Design/methodology/approach

The paper uses two large‐scale surveys, one from before and one from after the financial crisis year of 2008, to ascertain the reputation evaluations of the largest publicly listed corporations in Germany. The paper employs a model augmented with standard accounting variables (i.e. sales, return on assets, etc.) to analyse the link between corporate reputation as noted by different stakeholder groups and future firm value.

Findings

Even though corporations are not able to elude the overall negative impact of an economic crisis, the magnitude of influence depends on the individual firm dynamics as related to the firm's reputation. In particular, firm value dynamics are significantly associated with a reputation's affective component as perceived by the general public and its cognitive component as perceived by opinion leaders.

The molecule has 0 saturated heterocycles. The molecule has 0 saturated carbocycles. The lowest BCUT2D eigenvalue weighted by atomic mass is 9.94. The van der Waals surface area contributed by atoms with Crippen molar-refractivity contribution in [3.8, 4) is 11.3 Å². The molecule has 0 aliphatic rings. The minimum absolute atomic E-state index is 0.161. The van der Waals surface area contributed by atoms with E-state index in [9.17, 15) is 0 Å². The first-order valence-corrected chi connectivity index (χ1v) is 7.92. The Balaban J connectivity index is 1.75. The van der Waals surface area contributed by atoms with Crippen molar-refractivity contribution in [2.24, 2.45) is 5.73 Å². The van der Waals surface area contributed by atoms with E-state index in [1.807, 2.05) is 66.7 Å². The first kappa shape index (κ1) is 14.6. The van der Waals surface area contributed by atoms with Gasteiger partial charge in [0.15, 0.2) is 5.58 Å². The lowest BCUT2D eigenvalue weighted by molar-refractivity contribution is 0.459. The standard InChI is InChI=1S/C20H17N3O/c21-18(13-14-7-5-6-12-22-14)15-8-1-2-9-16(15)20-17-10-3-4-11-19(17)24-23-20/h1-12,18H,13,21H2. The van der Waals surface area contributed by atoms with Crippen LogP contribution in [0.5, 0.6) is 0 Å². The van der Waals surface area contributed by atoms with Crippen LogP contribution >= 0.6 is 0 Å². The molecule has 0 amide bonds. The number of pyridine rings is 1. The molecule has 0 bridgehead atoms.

Research limitations/implications

The paper analyses only very large corporations in Germany over a limited period of time.

Practical implications

Managers cannot influence the course of a trans‐national crisis, but they can immunise their company against its impacts by managing financial and non‐financial drivers of firm reputation within the various stakeholder groups.

Originality/value

The paper extends previous research on the value‐relevance of corporate reputation by exploring the roles of different stakeholder groups' perceptions of the affective and cognitive component of reputation.

Details

Journal of Product & Brand Management, vol. 19 no. 6
Type: Research Article
ISSN: 1061-0421

Keywords

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Abstract

Details

Measurement and Research Methods in International Marketing
Type: Book
ISBN: 978-1-78052-095-7

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Article

Ralf Martin Ester, Dimitris Assimakopoulos, Maximilian von Zedtwitz and Xiubao Yu

How does the internationalization of R&D influence the development of dynamic capabilities? Based on the observation that Chinese high‐tech companies internationalize…

Abstract

Purpose